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For every positive integer n, the nth term of sequence is given by an= 1/n - 1/n+1. What is the sum of the first 100 terms?

(a) 1 (b) 0 (c) 25 (d) 99/100 (e) 100/101

Hi, the moment you see the formula of nth number, it should tell you we are looking at a sequence .. \(a_1 = \frac{1}{1}-\frac{1}{2}\).. \(a_2= \frac{1}{2}-\frac{1}{3}\).. \(a_3 = \frac{1}{3}-\frac{1}{4}\).. ..... \(a_{99} = \frac{1}{99}-\frac{1}{100}\).. \(a_{100} = \frac{1}{100}- \frac{1}{101}\).. ADD all \(1-\frac{1}{2}+\frac{1}{2}-\frac{1}{3}+\frac{1}{3}-\frac{1}{4}..... \frac{1}{99}-\frac{1}{100}+\frac{1}{100}-\frac{1}{101} = 1-\frac{1}{101} = \frac{100}{101}\) so when you add all terms, what is left is \(1-\frac{1}{101} = \frac{100}{101}\).. E
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There is any way to calculate it using the formula (first term+last term)/2*number of terms?

because what I did as a first approach was a1= 1/2 ; a100= almost 0 => (1/2+0)/2*100= 25

No, don't use this formula here.. use it ONLY in an AP, where difference is common in consecutive numbers.. If you want to do approx, then too the terms should be atleast close to be called in AP
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Re: For every positive integer n, the nth term of sequence is given by an= [#permalink]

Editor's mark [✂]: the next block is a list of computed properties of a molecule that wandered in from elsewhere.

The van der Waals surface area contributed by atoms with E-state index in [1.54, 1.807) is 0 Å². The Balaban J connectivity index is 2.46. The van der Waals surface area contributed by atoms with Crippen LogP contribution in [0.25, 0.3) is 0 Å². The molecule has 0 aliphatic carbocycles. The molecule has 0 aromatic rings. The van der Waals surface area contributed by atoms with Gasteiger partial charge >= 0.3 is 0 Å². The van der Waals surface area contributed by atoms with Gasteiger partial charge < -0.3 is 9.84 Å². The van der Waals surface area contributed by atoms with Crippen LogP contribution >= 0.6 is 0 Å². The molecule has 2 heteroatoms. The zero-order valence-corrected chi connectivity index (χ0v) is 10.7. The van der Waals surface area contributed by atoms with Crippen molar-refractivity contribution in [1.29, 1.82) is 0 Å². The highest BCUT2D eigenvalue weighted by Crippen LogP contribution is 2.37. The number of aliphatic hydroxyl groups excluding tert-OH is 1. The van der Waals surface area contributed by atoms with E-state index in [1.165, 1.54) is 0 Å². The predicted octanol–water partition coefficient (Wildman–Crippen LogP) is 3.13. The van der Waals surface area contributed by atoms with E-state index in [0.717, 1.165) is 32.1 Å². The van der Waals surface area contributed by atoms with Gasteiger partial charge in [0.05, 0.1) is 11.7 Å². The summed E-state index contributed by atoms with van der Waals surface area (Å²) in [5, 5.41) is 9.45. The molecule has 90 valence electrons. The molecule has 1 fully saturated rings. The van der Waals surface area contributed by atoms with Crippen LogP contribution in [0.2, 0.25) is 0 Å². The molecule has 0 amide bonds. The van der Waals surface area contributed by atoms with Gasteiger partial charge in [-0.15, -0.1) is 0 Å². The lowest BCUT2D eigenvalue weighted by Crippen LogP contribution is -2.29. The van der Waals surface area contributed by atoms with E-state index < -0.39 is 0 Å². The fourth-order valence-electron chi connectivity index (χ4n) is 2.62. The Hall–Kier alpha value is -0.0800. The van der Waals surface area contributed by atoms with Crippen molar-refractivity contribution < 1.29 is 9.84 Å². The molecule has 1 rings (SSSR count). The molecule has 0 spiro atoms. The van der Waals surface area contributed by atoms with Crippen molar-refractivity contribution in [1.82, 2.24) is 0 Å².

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14 May 2016, 14:43

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Bunuel, chetan2u,

For me, the tricky part here is that the GMAT assumes that we know that (1- 1/2) + (1/2 - 1/4) + (1/4 - 1/8) ... (1/99-1/100)+(1/100-1/101) = 1 How can we know that? Is there any specific rule?

For every positive integer n, the nth term of sequence is given by an= [#permalink]

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14 May 2016, 20:09

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Jaikuz wrote:

Bunuel, chetan2u,

For me, the tricky part here is that the GMAT assumes that we know that (1- 1/2) + (1/2 - 1/4) + (1/4 - 1/8) ... (1/99-1/100)+(1/100-1/101) = 1 How can we know that? Is there any specific rule?

Many thanks in advance,

Jaime

Hi,

Except the first and the last term, all the other terms get cancelled out. So the only calculation required here is 1 - 1/101.

Re: For every positive integer n, the nth term of sequence is given by an= [#permalink]

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30 Oct 2016, 10:41

Vishvesh88 wrote:

Vyshakchetan2u : Why can't we use the Sum formula in this case? S100 = 100/2 * (2a + (100-1)d) ?

'Cuz if we do use, the answer comes to a value too far out from the answer choices, as per calculations.

Am i missing something?

The sum formula that you have mentioned can be applied only when the sequence is in arithmetic progression. The given sequence is not in AP and hence cannot be applied.

Re: For every positive integer n, the nth term of sequence is given by an= [#permalink]

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04 Nov 2017, 09:49

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